Mr. Julius Rosenwald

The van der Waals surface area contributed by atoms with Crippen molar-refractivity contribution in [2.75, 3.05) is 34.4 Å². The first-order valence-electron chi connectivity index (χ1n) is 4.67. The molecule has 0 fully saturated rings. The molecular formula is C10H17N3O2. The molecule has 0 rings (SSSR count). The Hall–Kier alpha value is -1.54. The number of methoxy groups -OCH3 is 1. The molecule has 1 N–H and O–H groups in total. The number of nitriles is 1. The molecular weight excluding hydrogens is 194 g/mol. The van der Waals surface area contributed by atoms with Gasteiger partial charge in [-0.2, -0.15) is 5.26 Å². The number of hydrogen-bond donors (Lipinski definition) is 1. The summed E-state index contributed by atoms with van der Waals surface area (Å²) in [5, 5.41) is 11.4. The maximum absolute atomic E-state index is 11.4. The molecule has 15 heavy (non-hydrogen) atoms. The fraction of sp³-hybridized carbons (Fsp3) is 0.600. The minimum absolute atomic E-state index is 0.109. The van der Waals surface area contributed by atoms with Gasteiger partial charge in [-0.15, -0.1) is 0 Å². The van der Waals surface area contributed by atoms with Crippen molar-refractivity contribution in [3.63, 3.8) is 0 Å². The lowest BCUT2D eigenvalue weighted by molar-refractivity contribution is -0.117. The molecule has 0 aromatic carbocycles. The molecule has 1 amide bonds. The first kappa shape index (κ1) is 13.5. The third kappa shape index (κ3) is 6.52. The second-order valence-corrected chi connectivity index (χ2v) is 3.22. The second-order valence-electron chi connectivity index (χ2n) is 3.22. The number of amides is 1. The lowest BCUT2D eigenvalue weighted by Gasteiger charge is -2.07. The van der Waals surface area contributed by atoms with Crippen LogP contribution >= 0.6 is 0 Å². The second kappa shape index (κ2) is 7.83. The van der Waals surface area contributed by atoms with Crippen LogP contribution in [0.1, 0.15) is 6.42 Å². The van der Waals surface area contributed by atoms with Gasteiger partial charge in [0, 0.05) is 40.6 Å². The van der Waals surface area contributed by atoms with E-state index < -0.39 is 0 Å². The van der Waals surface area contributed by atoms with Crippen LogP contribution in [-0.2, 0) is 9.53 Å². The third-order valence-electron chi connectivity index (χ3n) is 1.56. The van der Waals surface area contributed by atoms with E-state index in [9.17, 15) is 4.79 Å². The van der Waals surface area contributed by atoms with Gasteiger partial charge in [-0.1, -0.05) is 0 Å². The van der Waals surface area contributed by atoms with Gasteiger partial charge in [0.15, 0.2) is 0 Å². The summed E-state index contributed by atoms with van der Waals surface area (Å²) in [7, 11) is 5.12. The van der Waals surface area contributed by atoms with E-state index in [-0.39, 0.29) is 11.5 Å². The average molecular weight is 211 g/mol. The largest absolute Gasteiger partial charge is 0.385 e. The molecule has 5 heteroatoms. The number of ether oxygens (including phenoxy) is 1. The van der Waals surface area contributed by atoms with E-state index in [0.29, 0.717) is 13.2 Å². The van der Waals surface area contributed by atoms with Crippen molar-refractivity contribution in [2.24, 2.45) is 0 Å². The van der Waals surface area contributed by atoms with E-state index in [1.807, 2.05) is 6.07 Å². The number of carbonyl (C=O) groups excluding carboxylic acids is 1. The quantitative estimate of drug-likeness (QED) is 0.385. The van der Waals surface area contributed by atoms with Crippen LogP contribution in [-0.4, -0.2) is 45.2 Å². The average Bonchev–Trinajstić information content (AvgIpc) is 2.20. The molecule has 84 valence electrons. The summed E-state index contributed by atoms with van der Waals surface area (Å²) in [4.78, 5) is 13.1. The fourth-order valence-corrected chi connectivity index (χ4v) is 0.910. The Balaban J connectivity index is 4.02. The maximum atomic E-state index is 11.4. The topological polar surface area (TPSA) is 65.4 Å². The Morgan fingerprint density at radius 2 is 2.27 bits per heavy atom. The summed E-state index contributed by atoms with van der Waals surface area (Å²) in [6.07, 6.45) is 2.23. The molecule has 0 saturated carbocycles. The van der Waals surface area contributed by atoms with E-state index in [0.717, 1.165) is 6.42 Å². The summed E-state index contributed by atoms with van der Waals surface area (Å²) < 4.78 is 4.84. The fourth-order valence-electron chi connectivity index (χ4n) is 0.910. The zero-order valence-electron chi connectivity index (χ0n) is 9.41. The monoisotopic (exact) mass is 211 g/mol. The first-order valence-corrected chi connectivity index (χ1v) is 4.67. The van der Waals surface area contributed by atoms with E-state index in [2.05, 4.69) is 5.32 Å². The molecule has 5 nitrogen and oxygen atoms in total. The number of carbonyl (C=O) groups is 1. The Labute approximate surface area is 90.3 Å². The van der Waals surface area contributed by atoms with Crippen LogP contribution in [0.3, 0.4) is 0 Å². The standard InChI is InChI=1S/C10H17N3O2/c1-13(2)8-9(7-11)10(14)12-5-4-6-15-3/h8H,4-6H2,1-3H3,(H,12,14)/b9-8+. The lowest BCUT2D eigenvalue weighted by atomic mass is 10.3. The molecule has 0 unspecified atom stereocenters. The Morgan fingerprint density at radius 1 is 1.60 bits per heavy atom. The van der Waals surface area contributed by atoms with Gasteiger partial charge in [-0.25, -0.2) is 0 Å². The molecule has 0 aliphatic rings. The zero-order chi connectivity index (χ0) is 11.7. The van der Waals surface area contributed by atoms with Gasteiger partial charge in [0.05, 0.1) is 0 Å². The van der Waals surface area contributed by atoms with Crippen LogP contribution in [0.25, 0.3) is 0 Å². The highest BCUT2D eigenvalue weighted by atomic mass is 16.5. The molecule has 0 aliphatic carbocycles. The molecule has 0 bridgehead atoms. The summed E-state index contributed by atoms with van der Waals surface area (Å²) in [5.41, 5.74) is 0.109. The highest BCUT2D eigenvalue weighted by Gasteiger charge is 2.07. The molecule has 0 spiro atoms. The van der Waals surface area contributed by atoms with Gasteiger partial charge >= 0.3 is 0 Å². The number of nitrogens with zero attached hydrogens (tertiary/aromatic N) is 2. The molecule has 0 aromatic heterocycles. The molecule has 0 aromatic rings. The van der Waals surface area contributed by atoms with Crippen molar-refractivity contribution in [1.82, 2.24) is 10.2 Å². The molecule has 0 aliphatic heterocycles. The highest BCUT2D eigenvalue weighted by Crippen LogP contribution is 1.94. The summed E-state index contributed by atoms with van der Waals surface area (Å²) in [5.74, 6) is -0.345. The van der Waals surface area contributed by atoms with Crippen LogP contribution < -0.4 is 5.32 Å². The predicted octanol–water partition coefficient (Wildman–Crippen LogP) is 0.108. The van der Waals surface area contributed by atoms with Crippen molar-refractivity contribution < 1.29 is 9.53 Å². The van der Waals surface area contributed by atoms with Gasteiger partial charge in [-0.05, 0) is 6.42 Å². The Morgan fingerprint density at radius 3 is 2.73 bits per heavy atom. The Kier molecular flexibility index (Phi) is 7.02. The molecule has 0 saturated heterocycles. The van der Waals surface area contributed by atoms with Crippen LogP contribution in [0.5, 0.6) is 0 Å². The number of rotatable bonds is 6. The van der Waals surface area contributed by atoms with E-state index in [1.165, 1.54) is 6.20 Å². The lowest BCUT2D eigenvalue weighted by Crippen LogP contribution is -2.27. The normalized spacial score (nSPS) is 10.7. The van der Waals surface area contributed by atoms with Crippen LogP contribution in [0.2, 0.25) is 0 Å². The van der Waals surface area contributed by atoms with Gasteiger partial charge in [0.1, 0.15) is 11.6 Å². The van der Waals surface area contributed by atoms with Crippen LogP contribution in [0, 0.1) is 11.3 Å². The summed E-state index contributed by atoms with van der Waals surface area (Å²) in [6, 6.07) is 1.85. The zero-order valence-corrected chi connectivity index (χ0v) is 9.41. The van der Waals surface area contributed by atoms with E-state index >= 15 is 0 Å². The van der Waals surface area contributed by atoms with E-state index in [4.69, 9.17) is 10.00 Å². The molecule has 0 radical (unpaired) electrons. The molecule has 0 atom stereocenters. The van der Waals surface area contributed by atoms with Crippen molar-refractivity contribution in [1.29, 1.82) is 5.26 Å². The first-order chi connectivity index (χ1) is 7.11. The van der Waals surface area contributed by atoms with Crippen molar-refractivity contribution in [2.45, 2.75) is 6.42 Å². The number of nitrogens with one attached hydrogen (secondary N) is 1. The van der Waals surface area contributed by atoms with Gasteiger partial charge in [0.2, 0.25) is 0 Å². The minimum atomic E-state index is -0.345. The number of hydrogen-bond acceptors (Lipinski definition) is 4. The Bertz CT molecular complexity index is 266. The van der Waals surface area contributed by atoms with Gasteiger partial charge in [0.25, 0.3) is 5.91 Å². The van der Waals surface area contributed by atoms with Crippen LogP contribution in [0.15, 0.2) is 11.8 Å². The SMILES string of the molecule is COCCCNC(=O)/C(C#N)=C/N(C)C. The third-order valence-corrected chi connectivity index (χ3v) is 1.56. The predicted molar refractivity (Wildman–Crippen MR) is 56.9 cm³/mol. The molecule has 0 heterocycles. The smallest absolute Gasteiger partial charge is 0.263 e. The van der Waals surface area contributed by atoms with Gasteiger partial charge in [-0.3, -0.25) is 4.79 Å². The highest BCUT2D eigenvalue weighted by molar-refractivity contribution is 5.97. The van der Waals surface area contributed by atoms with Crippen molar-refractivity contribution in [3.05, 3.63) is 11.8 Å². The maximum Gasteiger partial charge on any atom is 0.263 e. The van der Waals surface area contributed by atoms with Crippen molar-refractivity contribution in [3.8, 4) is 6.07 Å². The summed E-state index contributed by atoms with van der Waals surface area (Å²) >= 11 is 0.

The history of the Woodville School involves the Gloucester community during the 1920’s and the Chairman of Sears and Roebuck Company, Mr. Julius Rosenwald. During this period in the Southern United States, public education was difficult for all and extremely difficult for African-Americans. Mr. Rosenwald pledged to assist in the building of schools to provide an educational opportunity for Southern blacks. Communities were required to raise one-half of the cost of construction, after which Mr. Rosenwald would contribute the balance. These schools became known as Rosenwald Schools. Plans for Rosenwald Schools ranged from 1 teacher to 7 teacher schools, depending on the need of the community.  Each school was built east-west or north-south, allowing for optimal sunlight as there was no electricity.  Originally, there were 6 Rosenwald Schools in Gloucester County; the Woodville School was built in 1924 and is the lone remaining Rosenwald School in the County.  Woodville School was a two teacher, east-west school, with an industrial room on the front of the building and privies to the side.  The publication Community School Plans is a complete and comprehensive guide to the architecture and landscape of all Rosenwald Schools. In 1942, George W. Marshall, a real estate speculator, purchased the School from the Gloucester County School Board for $450 by order of a Chancery Court.  Mr. Marshall sold the property to James and Edith Stubbs in 1943.  It served as their residence until 2001, when thei children and relatives sold the property to Mr. David Peebles in October of that year.  In 2003 it was placed on the National Register of Historic Places. In order to insure that this historic asset remains a part of Mr. Walker’s legacy and Gloucester County’s history, the Economic Development Authority acquired the Woodville School from Mr. Peebles in July, 2012. In understanding the required dedication and funding required to preserve the Woodville/Rosenwald School, citizens from Gloucester and other communities were asked to serve on a foundation in support of this cause. The representation on the committee is comprised of talented and community-minded members from Gloucester, Newport News and Hampton.  The T.C. Walker and Woodville/Rosenwald School Foundation was organized on May 7, 2012.